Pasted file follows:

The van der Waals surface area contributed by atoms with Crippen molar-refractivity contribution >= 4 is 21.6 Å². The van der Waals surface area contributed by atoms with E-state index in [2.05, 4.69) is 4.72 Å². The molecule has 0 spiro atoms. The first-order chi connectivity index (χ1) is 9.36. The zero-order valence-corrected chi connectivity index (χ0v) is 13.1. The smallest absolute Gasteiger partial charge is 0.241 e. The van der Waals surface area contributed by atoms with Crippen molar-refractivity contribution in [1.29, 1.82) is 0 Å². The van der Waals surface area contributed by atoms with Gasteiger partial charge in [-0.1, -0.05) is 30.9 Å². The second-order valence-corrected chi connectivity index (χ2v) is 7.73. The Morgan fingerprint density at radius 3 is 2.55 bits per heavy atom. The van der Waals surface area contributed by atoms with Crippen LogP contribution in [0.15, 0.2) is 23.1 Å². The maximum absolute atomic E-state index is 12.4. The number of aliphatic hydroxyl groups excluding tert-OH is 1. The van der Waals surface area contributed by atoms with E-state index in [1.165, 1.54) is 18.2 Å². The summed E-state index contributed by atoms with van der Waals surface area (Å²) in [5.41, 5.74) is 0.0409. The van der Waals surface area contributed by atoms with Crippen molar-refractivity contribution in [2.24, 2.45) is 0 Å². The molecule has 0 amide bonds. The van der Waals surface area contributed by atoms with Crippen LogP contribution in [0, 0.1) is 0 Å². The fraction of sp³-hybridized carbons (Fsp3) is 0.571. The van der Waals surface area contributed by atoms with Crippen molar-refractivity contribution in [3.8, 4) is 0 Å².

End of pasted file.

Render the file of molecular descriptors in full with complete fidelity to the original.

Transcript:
The van der Waals surface area contributed by atoms with Crippen molar-refractivity contribution >= 4 is 21.6 Å². The van der Waals surface area contributed by atoms with E-state index in [2.05, 4.69) is 4.72 Å². The molecule has 0 spiro atoms. The first-order chi connectivity index (χ1) is 9.36. The zero-order valence-corrected chi connectivity index (χ0v) is 13.1. The smallest absolute Gasteiger partial charge is 0.241 e. The van der Waals surface area contributed by atoms with Crippen molar-refractivity contribution in [1.29, 1.82) is 0 Å². The van der Waals surface area contributed by atoms with Gasteiger partial charge in [-0.1, -0.05) is 30.9 Å². The second-order valence-corrected chi connectivity index (χ2v) is 7.73. The Morgan fingerprint density at radius 3 is 2.55 bits per heavy atom. The van der Waals surface area contributed by atoms with Crippen LogP contribution in [0.15, 0.2) is 23.1 Å². The maximum absolute atomic E-state index is 12.4. The number of aliphatic hydroxyl groups excluding tert-OH is 1. The van der Waals surface area contributed by atoms with E-state index in [1.165, 1.54) is 18.2 Å². The summed E-state index contributed by atoms with van der Waals surface area (Å²) in [5.41, 5.74) is 0.0409. The van der Waals surface area contributed by atoms with Crippen molar-refractivity contribution in [2.24, 2.45) is 0 Å². The molecule has 0 amide bonds. The van der Waals surface area contributed by atoms with Crippen LogP contribution in [0, 0.1) is 0 Å². The fraction of sp³-hybridized carbons (Fsp3) is 0.571. The van der Waals surface area contributed by atoms with Crippen molar-refractivity contribution in [3.8, 4) is 0 Å².